“REPETITION IS A form of change” is a maxim that decorates one of Brian Eno and Peter Schmidt’s Oblique Strategies cards (a kind of I Ching designed for solving creative problems), and I’d bet money they were thinking of James Brown when they wrote it. No pop musician has made monomaniarhythmic, vocal, lyricalgo so far: Brown changed the course of music by sticking to one groove, each minor shift cracking open another world.
But the real test of Brown’s repetitive limits may be Polydor’s recent release of In the Jungle Groove and Motherlode. Not only are these compilations of previously released material, they’re not even new: Jungle Groove was originally released in 1986, Motherlode in 1988. Despite their cleaned-up sound and the addition of bonus tracks, it’s as plain as Brown’s scream that we’re reaching the point where record companies have scraped their vaults so clean they have no choice but to start reissuing reissues.
The difference is that these collections were conceived differently than the bulk of J.B. reissues, like Dead on the Heavy Funk, which sticks to an era, or James Brown’s Original Funky Divas, which covers a tangent. Jungle Groove was ordered around a specific period1969-71, Brown’s creative summitbut it was also a nod to hip-hop, its 16 minutes of music per vinyl side targeted to scratch DJs who were rediscovering Brown in the mid-’80s. In particular, the “Bonus Beats Reprise” of “Funky Drummer”three cut-up minutes of that song’s infernally elastic percussion breakdownessentially did the sampling for you; it’s no surprise that a deluge of “Funky Drummer”-based rap tracks (Eric B. & Rakim’s “Lyrics of Fury,” Public Enemy’s “Rebel Without a Pause,” etc.) followed immediately thereafter.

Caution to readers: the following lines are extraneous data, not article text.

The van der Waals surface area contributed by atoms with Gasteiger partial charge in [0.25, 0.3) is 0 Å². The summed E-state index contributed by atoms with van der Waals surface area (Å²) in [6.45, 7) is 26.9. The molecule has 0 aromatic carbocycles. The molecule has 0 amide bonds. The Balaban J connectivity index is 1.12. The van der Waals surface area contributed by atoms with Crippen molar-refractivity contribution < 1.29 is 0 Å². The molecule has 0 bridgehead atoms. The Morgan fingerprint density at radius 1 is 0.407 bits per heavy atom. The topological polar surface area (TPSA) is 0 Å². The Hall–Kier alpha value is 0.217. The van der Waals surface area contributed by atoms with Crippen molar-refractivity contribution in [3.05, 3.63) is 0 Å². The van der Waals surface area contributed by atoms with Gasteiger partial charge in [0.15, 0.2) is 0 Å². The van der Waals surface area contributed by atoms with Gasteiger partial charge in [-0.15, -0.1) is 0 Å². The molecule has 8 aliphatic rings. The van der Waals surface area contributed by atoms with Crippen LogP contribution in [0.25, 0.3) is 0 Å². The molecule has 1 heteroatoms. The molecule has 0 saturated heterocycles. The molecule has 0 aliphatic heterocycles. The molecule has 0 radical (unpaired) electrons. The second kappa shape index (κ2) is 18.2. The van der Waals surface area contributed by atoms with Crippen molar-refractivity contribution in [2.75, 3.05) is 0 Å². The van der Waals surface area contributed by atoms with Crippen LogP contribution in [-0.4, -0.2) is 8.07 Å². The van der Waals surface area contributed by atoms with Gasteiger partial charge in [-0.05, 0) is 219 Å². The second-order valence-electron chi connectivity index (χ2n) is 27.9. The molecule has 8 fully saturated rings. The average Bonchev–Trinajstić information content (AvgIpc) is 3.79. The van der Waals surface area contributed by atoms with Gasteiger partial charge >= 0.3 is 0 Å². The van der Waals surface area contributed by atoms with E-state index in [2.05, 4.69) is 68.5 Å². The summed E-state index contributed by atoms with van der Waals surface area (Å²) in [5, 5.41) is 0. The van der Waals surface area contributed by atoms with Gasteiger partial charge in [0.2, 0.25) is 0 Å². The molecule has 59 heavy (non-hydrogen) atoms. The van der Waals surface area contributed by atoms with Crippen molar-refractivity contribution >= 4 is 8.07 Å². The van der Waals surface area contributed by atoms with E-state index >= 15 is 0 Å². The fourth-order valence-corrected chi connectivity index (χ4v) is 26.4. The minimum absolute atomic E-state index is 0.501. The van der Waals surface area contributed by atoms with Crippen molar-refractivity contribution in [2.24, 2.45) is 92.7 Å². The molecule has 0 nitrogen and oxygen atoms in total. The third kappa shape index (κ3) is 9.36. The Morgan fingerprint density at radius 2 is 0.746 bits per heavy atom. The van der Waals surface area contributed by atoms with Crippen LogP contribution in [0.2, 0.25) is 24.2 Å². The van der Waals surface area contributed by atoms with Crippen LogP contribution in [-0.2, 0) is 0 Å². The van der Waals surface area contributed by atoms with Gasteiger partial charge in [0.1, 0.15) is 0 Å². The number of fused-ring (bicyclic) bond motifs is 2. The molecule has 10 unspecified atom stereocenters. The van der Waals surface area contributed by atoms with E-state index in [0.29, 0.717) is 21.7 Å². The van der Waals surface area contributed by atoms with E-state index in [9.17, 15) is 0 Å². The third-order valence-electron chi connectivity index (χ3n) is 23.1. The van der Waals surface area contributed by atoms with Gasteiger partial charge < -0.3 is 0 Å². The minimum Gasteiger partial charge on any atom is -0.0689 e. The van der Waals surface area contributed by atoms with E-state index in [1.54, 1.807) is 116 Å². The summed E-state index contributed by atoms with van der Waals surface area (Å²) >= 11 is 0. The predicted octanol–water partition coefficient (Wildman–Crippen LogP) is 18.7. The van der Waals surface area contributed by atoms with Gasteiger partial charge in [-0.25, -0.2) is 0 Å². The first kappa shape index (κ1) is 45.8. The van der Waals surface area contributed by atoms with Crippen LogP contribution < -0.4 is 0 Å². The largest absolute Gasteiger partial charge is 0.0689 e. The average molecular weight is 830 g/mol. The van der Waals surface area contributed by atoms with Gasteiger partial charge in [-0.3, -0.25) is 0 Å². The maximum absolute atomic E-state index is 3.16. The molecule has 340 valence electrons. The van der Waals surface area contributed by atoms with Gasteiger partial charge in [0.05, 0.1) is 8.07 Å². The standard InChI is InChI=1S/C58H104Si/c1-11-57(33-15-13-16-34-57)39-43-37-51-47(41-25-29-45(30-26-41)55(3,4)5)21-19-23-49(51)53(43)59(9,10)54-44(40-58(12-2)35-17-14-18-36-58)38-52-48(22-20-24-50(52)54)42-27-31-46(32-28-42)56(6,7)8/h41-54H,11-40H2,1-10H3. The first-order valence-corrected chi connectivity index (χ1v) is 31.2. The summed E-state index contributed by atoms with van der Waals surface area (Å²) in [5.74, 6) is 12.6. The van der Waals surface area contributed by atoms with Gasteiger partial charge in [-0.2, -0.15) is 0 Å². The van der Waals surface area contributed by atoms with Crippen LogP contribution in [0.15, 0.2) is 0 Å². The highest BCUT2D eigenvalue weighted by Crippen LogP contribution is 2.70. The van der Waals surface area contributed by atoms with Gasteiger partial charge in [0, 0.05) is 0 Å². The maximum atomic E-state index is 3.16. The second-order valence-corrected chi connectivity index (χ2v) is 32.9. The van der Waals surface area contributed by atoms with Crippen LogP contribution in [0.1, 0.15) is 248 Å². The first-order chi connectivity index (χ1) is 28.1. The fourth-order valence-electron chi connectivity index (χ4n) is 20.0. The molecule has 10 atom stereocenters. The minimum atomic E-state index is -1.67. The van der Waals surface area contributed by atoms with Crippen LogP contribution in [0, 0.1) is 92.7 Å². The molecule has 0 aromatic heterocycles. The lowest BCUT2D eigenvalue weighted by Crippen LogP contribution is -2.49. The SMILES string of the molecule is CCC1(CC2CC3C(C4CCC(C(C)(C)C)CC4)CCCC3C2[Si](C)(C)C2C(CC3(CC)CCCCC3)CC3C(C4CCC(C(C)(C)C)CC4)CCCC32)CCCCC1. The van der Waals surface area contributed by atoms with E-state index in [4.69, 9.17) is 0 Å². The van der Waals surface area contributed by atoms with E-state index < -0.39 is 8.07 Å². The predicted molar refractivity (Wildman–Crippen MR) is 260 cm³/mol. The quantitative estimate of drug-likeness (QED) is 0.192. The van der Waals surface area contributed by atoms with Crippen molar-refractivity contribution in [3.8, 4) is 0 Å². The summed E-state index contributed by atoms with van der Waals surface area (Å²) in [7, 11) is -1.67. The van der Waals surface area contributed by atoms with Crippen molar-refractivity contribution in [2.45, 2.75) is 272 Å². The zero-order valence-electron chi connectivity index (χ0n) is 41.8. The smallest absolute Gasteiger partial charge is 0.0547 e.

Motherlode, a set of previously unreleased cuts, was less seismic, but still grooves almost as hard as the hits: If it had been released in, say, 1974, it might have been proclaimed Brown’s best album in years. Most of these demos and not-quite-there live cuts (the live “Say It LoudI’m Black and I’m Proud” is missing the audience responseBrown: “Say it loud!” Audience: “[blank]”) were never intended for release, but hearing them back-to-back enhances their exploratory, and occasionally weird, verve. No J.B. scholarship is required to dig “Since You’ve Been Gone,” a sketchy duet with Bobby Byrd whose track was later recycled into “Give It Up or Turnit a Loose.” And the reissue’s inclusion of a 12-minute version of 1977’s “Bodyheat”Brown’s greatest incursion into disco, with its skeletal clavinet and hi-hat bobbing like a ball on a fishhookis consumer bait you can sink your teeth into. Repetitive? Of course. Monotonous? No way.